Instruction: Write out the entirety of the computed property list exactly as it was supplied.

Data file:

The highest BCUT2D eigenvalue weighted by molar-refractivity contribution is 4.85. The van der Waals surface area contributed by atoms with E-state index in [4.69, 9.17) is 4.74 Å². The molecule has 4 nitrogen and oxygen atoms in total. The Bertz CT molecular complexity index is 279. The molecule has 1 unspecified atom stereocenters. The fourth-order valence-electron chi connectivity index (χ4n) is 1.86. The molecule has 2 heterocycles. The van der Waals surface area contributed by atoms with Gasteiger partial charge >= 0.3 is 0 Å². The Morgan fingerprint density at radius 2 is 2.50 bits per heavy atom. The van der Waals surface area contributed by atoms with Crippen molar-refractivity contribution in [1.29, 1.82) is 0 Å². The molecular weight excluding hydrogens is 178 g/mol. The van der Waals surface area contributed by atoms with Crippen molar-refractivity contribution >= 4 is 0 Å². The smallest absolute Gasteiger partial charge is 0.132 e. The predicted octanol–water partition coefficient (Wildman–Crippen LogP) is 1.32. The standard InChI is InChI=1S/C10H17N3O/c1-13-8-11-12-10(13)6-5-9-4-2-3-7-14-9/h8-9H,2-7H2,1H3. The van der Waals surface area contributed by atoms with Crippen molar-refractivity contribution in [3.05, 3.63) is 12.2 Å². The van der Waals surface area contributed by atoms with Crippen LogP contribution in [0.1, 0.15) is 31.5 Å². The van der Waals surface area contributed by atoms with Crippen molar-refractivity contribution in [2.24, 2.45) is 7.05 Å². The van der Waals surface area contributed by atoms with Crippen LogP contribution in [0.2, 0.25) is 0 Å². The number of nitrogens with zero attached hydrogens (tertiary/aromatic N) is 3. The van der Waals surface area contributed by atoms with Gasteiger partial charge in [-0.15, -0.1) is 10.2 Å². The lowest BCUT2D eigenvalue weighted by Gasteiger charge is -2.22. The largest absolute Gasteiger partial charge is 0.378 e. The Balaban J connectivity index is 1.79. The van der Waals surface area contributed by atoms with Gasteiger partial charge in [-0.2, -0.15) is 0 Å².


The highest BCUT2D eigenvalue weighted by molar-refractivity contribution is 4.85. The van der Waals surface area contributed by atoms with E-state index in [4.69, 9.17) is 4.74 Å². The molecule has 4 nitrogen and oxygen atoms in total. The Bertz CT molecular complexity index is 279. The molecule has 1 unspecified atom stereocenters. The fourth-order valence-electron chi connectivity index (χ4n) is 1.86. The molecule has 2 heterocycles. The van der Waals surface area contributed by atoms with Gasteiger partial charge >= 0.3 is 0 Å². The Morgan fingerprint density at radius 2 is 2.50 bits per heavy atom. The van der Waals surface area contributed by atoms with Crippen molar-refractivity contribution in [1.29, 1.82) is 0 Å². The molecular weight excluding hydrogens is 178 g/mol. The van der Waals surface area contributed by atoms with Crippen molar-refractivity contribution >= 4 is 0 Å². The smallest absolute Gasteiger partial charge is 0.132 e. The predicted octanol–water partition coefficient (Wildman–Crippen LogP) is 1.32. The standard InChI is InChI=1S/C10H17N3O/c1-13-8-11-12-10(13)6-5-9-4-2-3-7-14-9/h8-9H,2-7H2,1H3. The van der Waals surface area contributed by atoms with Crippen molar-refractivity contribution in [3.05, 3.63) is 12.2 Å². The van der Waals surface area contributed by atoms with Crippen LogP contribution in [0.1, 0.15) is 31.5 Å². The van der Waals surface area contributed by atoms with Crippen molar-refractivity contribution in [2.24, 2.45) is 7.05 Å². The van der Waals surface area contributed by atoms with Crippen LogP contribution in [0.2, 0.25) is 0 Å². The number of nitrogens with zero attached hydrogens (tertiary/aromatic N) is 3. The van der Waals surface area contributed by atoms with Gasteiger partial charge in [-0.15, -0.1) is 10.2 Å². The lowest BCUT2D eigenvalue weighted by Gasteiger charge is -2.22. The largest absolute Gasteiger partial charge is 0.378 e. The Balaban J connectivity index is 1.79. The van der Waals surface area contributed by atoms with Gasteiger partial charge in [-0.2, -0.15) is 0 Å².